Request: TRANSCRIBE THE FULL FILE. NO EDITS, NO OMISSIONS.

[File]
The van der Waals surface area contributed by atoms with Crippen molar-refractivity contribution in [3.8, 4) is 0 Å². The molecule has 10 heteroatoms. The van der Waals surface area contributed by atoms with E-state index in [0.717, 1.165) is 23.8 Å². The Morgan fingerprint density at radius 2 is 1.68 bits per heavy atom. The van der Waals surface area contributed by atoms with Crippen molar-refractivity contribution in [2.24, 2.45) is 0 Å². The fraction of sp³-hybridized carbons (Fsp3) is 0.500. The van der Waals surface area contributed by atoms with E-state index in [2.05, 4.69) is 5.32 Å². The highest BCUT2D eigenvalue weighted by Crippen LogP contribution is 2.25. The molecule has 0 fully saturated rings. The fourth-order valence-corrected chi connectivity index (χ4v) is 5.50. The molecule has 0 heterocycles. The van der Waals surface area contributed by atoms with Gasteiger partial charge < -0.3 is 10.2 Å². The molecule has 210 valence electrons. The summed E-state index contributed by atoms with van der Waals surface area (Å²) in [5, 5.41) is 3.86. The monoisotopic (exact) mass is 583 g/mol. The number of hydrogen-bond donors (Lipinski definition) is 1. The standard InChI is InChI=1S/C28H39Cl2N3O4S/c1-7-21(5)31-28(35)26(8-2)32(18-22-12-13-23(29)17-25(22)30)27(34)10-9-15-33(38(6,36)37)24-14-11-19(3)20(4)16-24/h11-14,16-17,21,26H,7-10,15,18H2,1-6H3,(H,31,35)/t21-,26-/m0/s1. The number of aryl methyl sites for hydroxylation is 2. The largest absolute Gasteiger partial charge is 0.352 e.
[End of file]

The van der Waals surface area contributed by atoms with Crippen molar-refractivity contribution in [3.8, 4) is 0 Å². The molecule has 10 heteroatoms. The van der Waals surface area contributed by atoms with E-state index in [0.717, 1.165) is 23.8 Å². The Morgan fingerprint density at radius 2 is 1.68 bits per heavy atom. The van der Waals surface area contributed by atoms with Crippen molar-refractivity contribution in [2.24, 2.45) is 0 Å². The fraction of sp³-hybridized carbons (Fsp3) is 0.500. The van der Waals surface area contributed by atoms with E-state index in [2.05, 4.69) is 5.32 Å². The highest BCUT2D eigenvalue weighted by Crippen LogP contribution is 2.25. The molecule has 0 fully saturated rings. The fourth-order valence-corrected chi connectivity index (χ4v) is 5.50. The molecule has 0 heterocycles. The van der Waals surface area contributed by atoms with Gasteiger partial charge < -0.3 is 10.2 Å². The molecule has 210 valence electrons. The summed E-state index contributed by atoms with van der Waals surface area (Å²) in [5, 5.41) is 3.86. The monoisotopic (exact) mass is 583 g/mol. The number of hydrogen-bond donors (Lipinski definition) is 1. The standard InChI is InChI=1S/C28H39Cl2N3O4S/c1-7-21(5)31-28(35)26(8-2)32(18-22-12-13-23(29)17-25(22)30)27(34)10-9-15-33(38(6,36)37)24-14-11-19(3)20(4)16-24/h11-14,16-17,21,26H,7-10,15,18H2,1-6H3,(H,31,35)/t21-,26-/m0/s1. The number of aryl methyl sites for hydroxylation is 2. The largest absolute Gasteiger partial charge is 0.352 e.